What is Network Slicing?

What is Network Slicing? 5G Slicing / Network Slicing

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Network Slicing in 5G:

Think of a cake. A cake is made up of different layers, and each layer has a different flavor or filling. For example, the bottom layer might be chocolate, the middle layer might be vanilla, and the top layer might be strawberry.

Now, imagine that the cake represents a 5G network. Instead of layers of cake, the network is made up of different slices, and each slice has different capabilities and characteristics. For example, one slice might be designed for high-speed internet browsing, while another slice might be optimized for low-latency communication, such as controlling a self-driving car.

Network slicing allows the 5G network to be divided into different slices that can be customized for different applications and use cases. Each slice can be optimized for specific requirements, such as bandwidth, latency, and security, to provide the best possible performance for that use case.

Just like how each layer of a cake can have its own flavor and filling, each network slice can have its own unique features and capabilities. This allows the 5G network to be more flexible and adaptable, and better able to meet the diverse needs of different applications and industries.

Credits: :point_down:

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Network slicing enables instantiation of logical or virtual sections or partitions of a 5G network. All these logical sections or partitions run on a shared physical infrastructure. Each partition or section is referred to as a ‘slice’. A sliced network is a customized version of a 5G network. It is as if you are a customer who goes to a network provider or network slicer provider, and ask the provider a 5G network with capabilities that you desire to have. Some of the capabilities that you ask for may not be present in the traditional 5G public network directly.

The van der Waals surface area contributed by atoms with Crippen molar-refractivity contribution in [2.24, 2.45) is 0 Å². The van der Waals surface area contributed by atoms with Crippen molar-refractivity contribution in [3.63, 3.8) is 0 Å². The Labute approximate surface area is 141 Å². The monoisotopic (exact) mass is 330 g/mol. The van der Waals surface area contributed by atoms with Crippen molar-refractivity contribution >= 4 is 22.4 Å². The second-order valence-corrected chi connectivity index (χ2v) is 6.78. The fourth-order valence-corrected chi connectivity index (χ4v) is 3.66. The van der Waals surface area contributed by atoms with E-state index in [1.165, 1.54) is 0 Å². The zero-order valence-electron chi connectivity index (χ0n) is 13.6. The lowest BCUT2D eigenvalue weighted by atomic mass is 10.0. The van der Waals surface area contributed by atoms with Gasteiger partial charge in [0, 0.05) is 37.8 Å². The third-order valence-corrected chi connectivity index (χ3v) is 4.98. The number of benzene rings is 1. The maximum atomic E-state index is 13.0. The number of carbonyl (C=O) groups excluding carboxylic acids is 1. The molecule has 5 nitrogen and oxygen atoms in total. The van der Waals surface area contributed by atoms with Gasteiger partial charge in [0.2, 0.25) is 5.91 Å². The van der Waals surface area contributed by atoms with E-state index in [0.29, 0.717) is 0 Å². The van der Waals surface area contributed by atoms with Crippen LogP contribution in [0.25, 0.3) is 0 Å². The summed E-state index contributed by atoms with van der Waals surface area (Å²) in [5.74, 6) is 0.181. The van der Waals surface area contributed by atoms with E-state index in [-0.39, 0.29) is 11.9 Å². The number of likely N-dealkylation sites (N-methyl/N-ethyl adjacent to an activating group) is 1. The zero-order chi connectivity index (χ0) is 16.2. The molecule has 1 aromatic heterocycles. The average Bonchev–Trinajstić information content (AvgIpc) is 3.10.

So, purchasing a 5G network that has specific capabilities that you ask for, makes you a network slice customer (NSC). You are not buying the entire 5G network with its entire bandwidth. You are just asking for a portion/slice of it to be provided to you. Whatever features embedded on the network that you’ve asked for, are commonly referred to as a template. With the feature template, the network provider provides you the specific slice. The template is known as Network Slice Template (NEST).

Remember that it is still a virtual instance of a 5G network wherein the core network entities such as AMF, SMF, NRF, NWDAF etc. are running as microservices in Linux container, managed by Kubernetes. A network slice absolutely requires a RAN, and core network to operate.

The previous ‘cake’ example explained by an author, serves as a good starting point!